If you use a wide enough white border that small errors in centering are not noticeable then you can use the same image of things with slightly different aspect ratios. Creating an irregular, gradient or similar edge from the design into the white border will also help mask small differences in border width etc. Tutor Tanith has put together a bunch of "shops" showing how one image designed for one product will fit on others.

Designs and Products that Rotate

Just when you thought you had the aspect ratio thing all figured out I bring this up. Let's say you have a rectangle that is 2000 pixels wide by 1600 pixels high. Isn't that the same thing as a rectangle that is 1600 pixels wide by 2000 pixels high? Well, it might be. But only if the product and design do not require a particular orientation. A vertical image with words meant to be read horizontally. and a horizontal image with the same words

The aspect ratio is 2000 divided by 1600 or 1.25. Now you turn it on its side. Now it is 1600 pixels wide by 2000 wide. The aspect ratio is 1600 divided by 2000 or .80. The aspect ratios are different because the orientation is different. If you are using text, for example, you can't simply rotate the design. It not only has to fit the product, but it has to fit in the right direction. But if the design has no orientation then a rotated aspect ratio works. One vertical rectangle and one horizontal rectangle with image of no particular orientationAs a practical matter being able to rotate doesn't significantly add to the number of things an image will fit.

Why doesn't my image fit?

When you create a design for a bleed product be sure to size for the bleed area, not the product area. The aspect ratios of the bleed area and the product area are not the same. I know that it seems like they ought to be, but they aren't. We can look at an extreme example to see why.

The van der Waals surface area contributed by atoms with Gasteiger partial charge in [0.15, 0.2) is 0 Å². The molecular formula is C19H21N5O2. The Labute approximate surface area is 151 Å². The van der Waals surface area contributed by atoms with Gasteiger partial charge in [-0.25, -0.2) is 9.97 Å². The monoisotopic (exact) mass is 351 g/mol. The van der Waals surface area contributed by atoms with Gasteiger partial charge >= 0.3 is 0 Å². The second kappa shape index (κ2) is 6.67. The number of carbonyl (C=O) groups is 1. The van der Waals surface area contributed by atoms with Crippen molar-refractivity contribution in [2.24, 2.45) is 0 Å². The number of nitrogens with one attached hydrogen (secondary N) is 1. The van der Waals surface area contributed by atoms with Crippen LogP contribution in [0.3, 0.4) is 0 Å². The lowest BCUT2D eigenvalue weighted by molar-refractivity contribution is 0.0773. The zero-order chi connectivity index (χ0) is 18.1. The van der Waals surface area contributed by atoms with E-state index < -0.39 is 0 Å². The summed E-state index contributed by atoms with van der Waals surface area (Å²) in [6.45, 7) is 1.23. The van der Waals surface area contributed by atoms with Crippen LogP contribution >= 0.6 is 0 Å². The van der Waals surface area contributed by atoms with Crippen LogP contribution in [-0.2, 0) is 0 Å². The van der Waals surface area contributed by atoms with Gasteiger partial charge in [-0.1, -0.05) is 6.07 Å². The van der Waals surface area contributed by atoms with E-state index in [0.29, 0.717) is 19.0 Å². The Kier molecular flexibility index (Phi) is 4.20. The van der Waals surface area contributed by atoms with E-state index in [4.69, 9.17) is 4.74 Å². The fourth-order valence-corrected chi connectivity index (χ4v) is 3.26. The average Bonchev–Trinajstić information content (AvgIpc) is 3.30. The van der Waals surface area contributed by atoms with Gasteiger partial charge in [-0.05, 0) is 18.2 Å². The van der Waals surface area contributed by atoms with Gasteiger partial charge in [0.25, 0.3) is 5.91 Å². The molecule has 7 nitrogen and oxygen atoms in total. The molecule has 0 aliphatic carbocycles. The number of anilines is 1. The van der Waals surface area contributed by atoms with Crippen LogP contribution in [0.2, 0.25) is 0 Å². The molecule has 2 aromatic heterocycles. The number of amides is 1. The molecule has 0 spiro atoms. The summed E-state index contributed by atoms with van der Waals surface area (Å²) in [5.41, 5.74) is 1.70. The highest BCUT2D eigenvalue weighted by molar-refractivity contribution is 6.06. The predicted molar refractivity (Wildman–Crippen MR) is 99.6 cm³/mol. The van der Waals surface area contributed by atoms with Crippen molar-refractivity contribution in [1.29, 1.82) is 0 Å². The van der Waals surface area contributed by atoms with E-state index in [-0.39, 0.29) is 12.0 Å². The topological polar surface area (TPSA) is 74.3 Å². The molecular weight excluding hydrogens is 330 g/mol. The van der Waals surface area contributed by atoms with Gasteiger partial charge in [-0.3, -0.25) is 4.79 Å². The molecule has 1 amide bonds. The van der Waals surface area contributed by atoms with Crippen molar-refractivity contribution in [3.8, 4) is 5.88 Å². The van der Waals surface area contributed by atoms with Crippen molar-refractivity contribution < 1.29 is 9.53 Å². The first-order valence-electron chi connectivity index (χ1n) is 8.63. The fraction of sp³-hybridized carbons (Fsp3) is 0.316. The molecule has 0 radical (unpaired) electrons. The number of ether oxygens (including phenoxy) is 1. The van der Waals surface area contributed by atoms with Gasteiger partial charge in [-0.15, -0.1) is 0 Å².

The greeting card has a bleed area of 5.5 x 7.5 inches. The product area is 5 x 7 inches. That leaves a 1/4 inch margin on all sides. (Just in case you were thinking the margin was half an inch, it isn't. 5.5 inches minus 5 inches = .5 inches half on one side/half on the other = .25 inches on each side) It looks roughly like this: Rectangle with typical bleed border - the difference in aspect ratio isn't obvious. But what if the margin was one and a half inches - that would be a three inch difference - if the outside is 5.5 x 7.5 with a one and a half inch margin the inside would be 2.5 x 5.5. And that would look like this: Increased margin makes the difference in aspect ration more obvious Although the margins are even, the inside rectangle is taller and skinnier than the outside rectangle. If we exaggerated more and made margins of 2 inches An even more exaggerated margin makes the difference between the aspect ratio inside and outside obvious. The point is that making an image that fits the dimensions of the product and then trying to stretch it to cover the bleed area results in a wrong sized image. So for bleed products, always design for the bleed dimensions. Or at least do that if you have a colored background.

width height aspect ratio
5.5 7.5 .733
5 7 ..714
2.5 4.5 .555
1.5 3.5 .428

You can try this for yourself. In pixels the greeting card bleed area should be 1100 x 1500 while the card itself is 1000 x 1400. [ 5.5 x 200 = 1000, 7.5 x 200 = 1500; 5 x 200 =1000, 7 x 200 = 1400]. If you create an image that is 1100 pixels by 1500 pixels, choose to keep the same image ratio, then try changing one dimension to match the card area, the other dimension will not match. See a demonstration.

Image Size